W. GOUDEAU, New Orleans.
W. GOUDEAU, New Orleans.
P. GREENWOOD, New Orleans.
L. GREENWOOD, New Orleans.
J. GREENWOOD, New Orleans.
E. GUIDROZE, Marreo, La.
M. HALEY, Munson, Mass.
HANSEN (no first initial available), Las Vegas.
HARBICH (no first initial available), Brazil.
HARBICH (no first initial available), Brazil.
HARTFORD (no first initial available).
HARTFORD (no first initial available).
HARTFORD (no first initial available).
E. HOLLINS, Mississippi.
HOOD (no first initial available), New Orleans area.
J. IVERSTINE, Hammond, La.
K. IVERSTINE, Hammond, La.
E. JEFFERS, New Orleans.
C. JOHNSON, San Diego, Calif.
N. KALM, Miami.
KELLY (no first initial available).
K. KONDO, Pembroke Pines, Fla.
KRAHMAN (infant).
L. LEDET, Houma, La.
L. LEDET, Houma, La.
LEWIS (no first initial available), La Mesa, Calif.
Y. LI.
LINARES (no first initial available), Mexico City.
L. ZERWELL (previously given as P. LIVIDAS).
E. MARKS, JR., New Orleans.
MARKS (no first initial available), New Orleans.
B. MATHEWS, Escondido, Calif.
MILLAFDOR (no first initial available), New Orleans.
MILLAFDOR (no first initial available), New Orleans.
MOREIRA (no first initial available), Porto Alegre, Brazil.
MOREIRA (no first initial available), Porto Alegre, Brazil.
NAEGELE (no first initial available).
NARGOET (no first initial available).
D. NEIHEUS, Escondido, Calif.
PEKER (no first initial available).
PEKER (no first initial available).
PEKER (no first initial available).
R. PELLEBON, New Orleans.
S. POWELL, Niceville, Fla.
R. PURCELL, Dallas, Texas.
M. ROMERO, San Juan, Puerto Rico.
SAVOLE (no first initial available).
SCHIEFELDEIN (no first initial available).
SCHIEFELDEIN (no first initial available).
F. SHAPIRO, N. Miami Beach.
TRIVELLON (no first initial available), Montevideo, Uruguay.
TRIVELLON (no first initial available), Montevideo, Uruguay.
A. VANOLI, Montevideo, Uruguay.
N. VANOLI, Montevideo, Uruguay.

Chronicle Telegram Elyria Ohio 1982-07-10


Ray Phillips

Ray was the NOAA Marine Mammal Observer aboard MV "Sea Encounter" based in San Diego at the time of this accident. I was the helo mechanic on that ship, and Ray shared my maintenance room to conduct necropsies of porpoise "by-catch." Ironically, Ray had given up his seat on an earlier flight to allow another employee to get to San Diego in time to catch his ship. he was like that. Ray was a colleague and a friend, and he will be forever missed.

Dan Dotson

Thanks for the update on Dan. I remember you leaving to do that and how our emotions were pretty raw at the time. I posted my story for him too. Would like to hear from you. Please contact

Hope to hear from you soon.


Erin Ernst died that day as well with 1 other friend (I cannot remember now). The 3 were taking a graduation trip together. Very sad.

victim's list

The victim's list has an error. G Barlow is Tsgt Glenn T. Barlow, USAF. The second G Barlow listed is actually his wife, Shirley Barlow. They were on the same flight, traveling back from Florida to Las Vegas where Tsgt Barlow was stationed. I know these facts because Tsgt Barlow was my direct report supervisor at the time of the accident. We were stationed together at Nellis AFB, Las Vegas, Nevada in the 554 Range Group.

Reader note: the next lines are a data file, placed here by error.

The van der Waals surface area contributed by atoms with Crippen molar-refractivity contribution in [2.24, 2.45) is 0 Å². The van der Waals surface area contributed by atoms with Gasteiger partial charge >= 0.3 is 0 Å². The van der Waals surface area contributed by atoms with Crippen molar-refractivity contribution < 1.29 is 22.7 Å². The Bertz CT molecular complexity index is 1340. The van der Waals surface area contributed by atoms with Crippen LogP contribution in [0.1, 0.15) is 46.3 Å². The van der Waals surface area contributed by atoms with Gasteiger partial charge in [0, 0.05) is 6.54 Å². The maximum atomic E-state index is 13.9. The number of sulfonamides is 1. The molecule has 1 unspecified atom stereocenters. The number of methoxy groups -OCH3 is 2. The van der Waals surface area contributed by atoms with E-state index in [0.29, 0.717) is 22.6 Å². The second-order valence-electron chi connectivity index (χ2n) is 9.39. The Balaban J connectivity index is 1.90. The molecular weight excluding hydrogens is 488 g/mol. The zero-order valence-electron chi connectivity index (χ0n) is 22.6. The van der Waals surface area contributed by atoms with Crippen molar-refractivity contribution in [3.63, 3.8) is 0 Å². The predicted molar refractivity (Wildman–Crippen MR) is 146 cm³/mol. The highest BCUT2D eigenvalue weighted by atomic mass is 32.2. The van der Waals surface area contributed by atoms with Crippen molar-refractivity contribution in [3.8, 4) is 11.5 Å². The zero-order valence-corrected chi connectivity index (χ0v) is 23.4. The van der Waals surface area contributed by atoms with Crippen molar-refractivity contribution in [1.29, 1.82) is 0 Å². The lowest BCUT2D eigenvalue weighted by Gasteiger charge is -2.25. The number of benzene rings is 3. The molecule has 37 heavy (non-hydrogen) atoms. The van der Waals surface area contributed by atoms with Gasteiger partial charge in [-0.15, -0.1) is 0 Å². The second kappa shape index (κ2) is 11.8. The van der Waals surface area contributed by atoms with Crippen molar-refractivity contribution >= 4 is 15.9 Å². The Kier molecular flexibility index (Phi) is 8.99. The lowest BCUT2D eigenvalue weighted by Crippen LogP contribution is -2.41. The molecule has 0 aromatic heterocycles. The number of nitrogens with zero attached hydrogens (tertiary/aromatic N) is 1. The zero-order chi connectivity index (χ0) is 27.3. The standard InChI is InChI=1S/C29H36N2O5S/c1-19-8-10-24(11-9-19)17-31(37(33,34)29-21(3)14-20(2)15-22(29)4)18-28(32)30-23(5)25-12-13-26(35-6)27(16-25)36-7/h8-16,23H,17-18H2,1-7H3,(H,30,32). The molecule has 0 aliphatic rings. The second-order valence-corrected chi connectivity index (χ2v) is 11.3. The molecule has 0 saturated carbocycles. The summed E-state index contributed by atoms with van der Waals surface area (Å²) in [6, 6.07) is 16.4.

Ray Phillips

I was a fellow employee and worked with Ray at NOAA. We were hired at the same time and went through the training program together. I remember being very sorry when I received the news that this had happened and that was 34 years ago. He was a genuinely great guy who was always in a good mood. With a simple twist of fate it could have easily been me, as Ray and I travelled the same route to catch the tuna seiners in Panama. RIP Ray.

I dated Maylene while she

I dated Maylene while she attended BG HS and was very sad to hear, sweet sweet girl. RIP

Ray Phillips

"R. Phillips" was Ray Phillips, an employee of NOAA, working as a monitor to the American Tuna fleet, returning to San Diego after a short layover. Mr. Phillips was a kind and gentle soul, who had given up his seat on an earlier flight so that another might make a connection. Mr. Phillips was a Marine Mammal Protection Act monitor aboard "Sea Encounter," based in San Diego. I was member of the crew, and a friend of Ray. He is missed to this day.

Dan Dotson

Dan Dotson and I join the Air Force on October 1, 1980. We were both stationed at Homestead AFB, Florida. He was on his way home on vacation to San Mateo, Ca. To get married, but because of the crash he never made it. His Mother. Sharon Lopez and Girlfriend asked the Air Force if I could fly to Kenner, La. and accompany his casket home. The Air Force said yes. So I flew in to La. and out to San Francisco, Ca. And drove to San Mateo. It was a very sad time for everyone. He was my best friend. He also was a huge beatles fan who had a great voice. We both planned on getting out of the Air Force and continuing our lives in California. I will always miss him.

trying to research a victim killed on the ground

First name Jennifer or Jessica. Kenner resident adolescent female. Any information or picture would be appreciated. Thanks.

Susan Savoie

The passenger listed as SAVOLE was Susan Savoie of Cut Off, Louisiana, a very beautiful woman. She was my cousin.